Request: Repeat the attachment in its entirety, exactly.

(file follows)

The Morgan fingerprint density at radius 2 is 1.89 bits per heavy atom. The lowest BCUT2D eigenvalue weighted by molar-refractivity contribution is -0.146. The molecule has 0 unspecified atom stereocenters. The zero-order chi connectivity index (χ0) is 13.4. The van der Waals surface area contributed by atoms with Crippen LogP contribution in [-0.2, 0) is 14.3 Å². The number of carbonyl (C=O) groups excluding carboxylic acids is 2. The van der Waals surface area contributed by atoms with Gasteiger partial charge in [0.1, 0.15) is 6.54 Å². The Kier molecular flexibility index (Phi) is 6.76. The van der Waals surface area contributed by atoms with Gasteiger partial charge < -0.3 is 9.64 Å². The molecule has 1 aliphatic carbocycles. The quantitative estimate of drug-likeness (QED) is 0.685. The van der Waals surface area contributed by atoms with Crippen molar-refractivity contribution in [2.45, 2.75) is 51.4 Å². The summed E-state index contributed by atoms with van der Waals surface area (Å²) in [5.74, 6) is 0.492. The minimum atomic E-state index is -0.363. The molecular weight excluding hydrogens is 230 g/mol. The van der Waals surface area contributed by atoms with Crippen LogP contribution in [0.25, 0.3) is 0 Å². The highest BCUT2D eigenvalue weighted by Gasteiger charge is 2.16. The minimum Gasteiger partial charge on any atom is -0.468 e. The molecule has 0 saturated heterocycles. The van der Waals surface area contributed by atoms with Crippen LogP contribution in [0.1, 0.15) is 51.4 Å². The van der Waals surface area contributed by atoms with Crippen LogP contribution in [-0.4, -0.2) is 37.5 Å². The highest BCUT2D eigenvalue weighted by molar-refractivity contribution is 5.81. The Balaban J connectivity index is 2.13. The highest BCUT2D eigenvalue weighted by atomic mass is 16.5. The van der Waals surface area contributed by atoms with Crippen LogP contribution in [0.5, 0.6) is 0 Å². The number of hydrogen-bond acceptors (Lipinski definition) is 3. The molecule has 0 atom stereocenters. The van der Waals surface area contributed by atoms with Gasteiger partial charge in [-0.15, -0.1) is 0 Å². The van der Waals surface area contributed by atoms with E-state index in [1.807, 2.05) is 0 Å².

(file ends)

The Morgan fingerprint density at radius 2 is 1.89 bits per heavy atom. The lowest BCUT2D eigenvalue weighted by molar-refractivity contribution is -0.146. The molecule has 0 unspecified atom stereocenters. The zero-order chi connectivity index (χ0) is 13.4. The van der Waals surface area contributed by atoms with Crippen LogP contribution in [-0.2, 0) is 14.3 Å². The number of carbonyl (C=O) groups excluding carboxylic acids is 2. The van der Waals surface area contributed by atoms with Gasteiger partial charge in [0.1, 0.15) is 6.54 Å². The Kier molecular flexibility index (Phi) is 6.76. The van der Waals surface area contributed by atoms with Gasteiger partial charge < -0.3 is 9.64 Å². The molecule has 1 aliphatic carbocycles. The quantitative estimate of drug-likeness (QED) is 0.685. The van der Waals surface area contributed by atoms with Crippen molar-refractivity contribution in [2.45, 2.75) is 51.4 Å². The summed E-state index contributed by atoms with van der Waals surface area (Å²) in [5.74, 6) is 0.492. The minimum atomic E-state index is -0.363. The molecular weight excluding hydrogens is 230 g/mol. The van der Waals surface area contributed by atoms with Crippen LogP contribution in [0.25, 0.3) is 0 Å². The highest BCUT2D eigenvalue weighted by Gasteiger charge is 2.16. The minimum Gasteiger partial charge on any atom is -0.468 e. The molecule has 0 saturated heterocycles. The van der Waals surface area contributed by atoms with Crippen LogP contribution in [0.1, 0.15) is 51.4 Å². The van der Waals surface area contributed by atoms with Crippen LogP contribution in [-0.4, -0.2) is 37.5 Å². The highest BCUT2D eigenvalue weighted by molar-refractivity contribution is 5.81. The Balaban J connectivity index is 2.13. The highest BCUT2D eigenvalue weighted by atomic mass is 16.5. The van der Waals surface area contributed by atoms with Crippen LogP contribution in [0.5, 0.6) is 0 Å². The number of hydrogen-bond acceptors (Lipinski definition) is 3. The molecule has 0 atom stereocenters. The van der Waals surface area contributed by atoms with Gasteiger partial charge in [-0.15, -0.1) is 0 Å². The van der Waals surface area contributed by atoms with E-state index in [1.807, 2.05) is 0 Å².